Ohio archery hunters enjoy success in 2022 deer season

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deer during winter

COLUMBUS — Ohio’s archery hunters have taken 48,583 deer through Nov. 6, according to the Ohio Department of Natural Resources Division of Wildlife. 

The average bow harvest for the first seven weekends over the past three years is 54,021 deer. Through the same date in 2021, hunters checked 52,613 deer. 

Ohio’s top 10 counties for archery harvest through Nov. 6, include the following: Coshocton (1,923), Tuscarawas (1,602), Ashtabula (1,488), Holmes (1,460), Trumbull (1,400), Licking (1,322), Knox (1,294), Muskingum (1,130), Guernsey (1,015) and Columbiana (1,013). This 2022 to-date total includes 21,650 bucks, 23,163 does and 3,332 button bucks. 

During the 2021-22 season, bow hunters checked 95,303 deer, the largest bow harvest on record and more deer than were taken during the seven-day gun season. Vertical bow shooters took 27,529 of those, with the steadily growing crossbow regiment taking the other 67,774 deer. 

The 2022-23 archery season began statewide Sept. 24 and continues until Feb. 5, 2023. More than 300,000 hunters took part in the 2021-22 fall and winter seasons. Last year, 404,800 deer permits were issued. 

Bowhunting hotspots are in the eastern and south-central portions of the state. Coshocton County led the state with 3,558 deer taken with a bow last year. Bowhunting is available on both public and private land. 

Archers have additional opportunities to hunt private land through the Ohio Landowner-Hunter Access Partnership, which incentivizes landowners to open their property to hunters. A list of available properties and instructions for obtaining access, available by permit only, are available at wildohio.gov. OLHAP properties are not accessible to deer gun hunters. 

Ohio offers many more opportunities for deer hunters to take home venison in the coming weeks. Young hunters can use firearms during the annual youth season, Nov. 19-20. The seven-day gun season runs from Nov. 28 until Dec. 4, with a gun weekend Dec. 17-18. The late muzzleloader season will be Jan. 7-10, 2023. Find complete details in the 2022-23 hunting and trapping regulations. 

Successful deer hunters can check their game using the HuntFish OH mobile app, available for free in the Android and Apple app stores. Users can also explore public hunting areas and purchase hunting licenses or deer permits.

Beyond the app, hunters can check game by visiting ohiogamecheck.com, calling 1-877-824-4864, visiting a license sales agent, or calling 1-866-703-1298 (landowner operator-assisted; fees apply).

White-tailed deer checked by county

An Ohio county list of all white-tailed deer checked by bowhunters through Nov. 6 is shown. 

The first number following the county’s name shows the harvest numbers for 2022, and the three-year average of deer harvested from 2019 to 2021 is in parentheses. A three-year average provides a better overall comparison to this year’s harvest numbers, eliminating year-to-year variation because of weather, misaligned season dates, crop harvest, and other unavoidable factors.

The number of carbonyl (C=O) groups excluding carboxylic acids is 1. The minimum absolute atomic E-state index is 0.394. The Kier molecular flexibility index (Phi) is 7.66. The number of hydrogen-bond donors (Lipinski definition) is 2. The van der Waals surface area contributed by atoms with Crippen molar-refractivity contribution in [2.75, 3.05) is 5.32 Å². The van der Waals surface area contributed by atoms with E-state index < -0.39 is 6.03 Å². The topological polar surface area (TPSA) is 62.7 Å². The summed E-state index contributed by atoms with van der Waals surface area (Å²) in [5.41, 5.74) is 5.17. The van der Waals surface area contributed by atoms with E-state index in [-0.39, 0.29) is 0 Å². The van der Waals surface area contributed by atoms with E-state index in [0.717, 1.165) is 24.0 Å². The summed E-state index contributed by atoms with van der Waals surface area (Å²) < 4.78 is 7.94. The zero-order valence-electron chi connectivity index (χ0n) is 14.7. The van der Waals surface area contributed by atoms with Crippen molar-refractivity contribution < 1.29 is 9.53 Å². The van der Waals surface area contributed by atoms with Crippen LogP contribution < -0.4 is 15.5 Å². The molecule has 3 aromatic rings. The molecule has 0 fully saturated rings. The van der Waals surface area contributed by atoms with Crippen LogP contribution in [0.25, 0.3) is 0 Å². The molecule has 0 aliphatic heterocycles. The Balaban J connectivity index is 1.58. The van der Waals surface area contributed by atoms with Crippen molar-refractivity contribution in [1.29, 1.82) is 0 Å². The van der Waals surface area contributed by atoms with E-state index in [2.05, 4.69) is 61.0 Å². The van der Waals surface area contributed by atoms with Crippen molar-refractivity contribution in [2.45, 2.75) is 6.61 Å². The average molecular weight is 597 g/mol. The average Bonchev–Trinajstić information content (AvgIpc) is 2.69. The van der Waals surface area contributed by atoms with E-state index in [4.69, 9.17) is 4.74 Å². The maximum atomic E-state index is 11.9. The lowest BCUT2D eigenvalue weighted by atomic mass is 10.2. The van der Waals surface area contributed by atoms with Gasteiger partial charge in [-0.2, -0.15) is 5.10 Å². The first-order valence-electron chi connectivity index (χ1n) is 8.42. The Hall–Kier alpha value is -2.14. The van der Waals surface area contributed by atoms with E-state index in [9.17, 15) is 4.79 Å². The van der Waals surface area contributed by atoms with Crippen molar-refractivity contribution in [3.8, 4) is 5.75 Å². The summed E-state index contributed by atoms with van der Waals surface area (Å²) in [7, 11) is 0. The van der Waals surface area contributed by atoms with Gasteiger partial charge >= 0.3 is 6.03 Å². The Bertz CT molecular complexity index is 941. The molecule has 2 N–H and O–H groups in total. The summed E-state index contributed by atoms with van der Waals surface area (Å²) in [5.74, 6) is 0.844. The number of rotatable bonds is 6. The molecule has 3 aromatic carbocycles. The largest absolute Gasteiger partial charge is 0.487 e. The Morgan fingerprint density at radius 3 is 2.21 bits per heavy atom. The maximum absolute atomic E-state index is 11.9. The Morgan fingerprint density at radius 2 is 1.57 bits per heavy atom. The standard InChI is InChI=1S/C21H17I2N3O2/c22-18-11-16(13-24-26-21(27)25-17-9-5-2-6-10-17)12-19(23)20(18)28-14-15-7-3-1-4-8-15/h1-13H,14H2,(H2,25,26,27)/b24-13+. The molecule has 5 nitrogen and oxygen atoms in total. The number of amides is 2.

Harvest numbers are raw data and subject to change. 

Adams: 745 (889); Allen: 326 (315); Ashland: 924 (958); Ashtabula: 1,488 (1,489); Athens: 627 (835); Auglaize: 300 (276); Belmont: 475 (602); Brown: 540 (671); Butler: 352 (540); Carroll: 1,005 (955); Champaign: 379 (407); Clark: 231 (268); Clermont: 673 (832); Clinton: 185 (164); Columbiana: 1,013 (924); Coshocton: 1,923 (2,065); Crawford: 302 (337); Cuyahoga: 378 (466); Darke: 262 (225); Defiance: 379 (436); Delaware: 525 (583); Erie: 264 (293); 

Fairfield: 504 (546); Fayette: 77 (82); Franklin: 235 (289); Fulton: 229 (245); Gallia: 561 (550); Geauga: 739 (707); Greene: 244 (274); Guernsey: 1,015 (1,195); Hamilton: 447 (663); Hancock: 416 (407); Hardin: 234 (356); Harrison: 735 (934); Henry: 180 (205); Highland: 564 (677); Hocking: 483 (745); Holmes: 1,460 (1,440); Huron: 544 (587); Jackson: 675 (739); Jefferson: 509 (559); Knox: 1,294 (1,419); Lake: 360 (364); Lawrence: 366 (423); Licking: 1,322 (1,584); Logan: 533 (629); Lorain: 660 (758); Lucas: 296 (326); 

Madison: 162 (158); Mahoning: 644 (673); Marion: 175 (241); Medina: 747 (795); Meigs: 642 (755); Mercer: 247 (224); Miami: 301 (297); Monroe: 381 (483); Montgomery: 261 (316); Morgan: 551 (687); Morrow: 515 (502); Muskingum: 1,130 (1,306); Noble: 658 (758); Ottawa: 168 (173); Paulding: 293 (301); Perry: 494 (629); Pickaway: 160 (153); Pike: 433 (523); Portage: 843 (838); Preble: 271 (330); Putnam: 260 (264); 

Richland: 964 (1,109); Ross: 510 (741); Sandusky: 318 (343); Scioto: 519 (586); Seneca: 502 (545); Shelby: 309 (301); Stark: 970 (965); Summit: 682 (685); Trumbull: 1,400 (1,365); Tuscarawas: 1,602 (1,617); Union: 286 (329); Van Wert: 169 (156); Vinton: 365 (611); Warren: 234 (393); Washington: 620 (625); Wayne: 742 (801); Williams: 501 (527); Wood: 315 (310); and Wyandot: 261 (369).

The 2022 total is 48,583, and the three-year average is 54,017.

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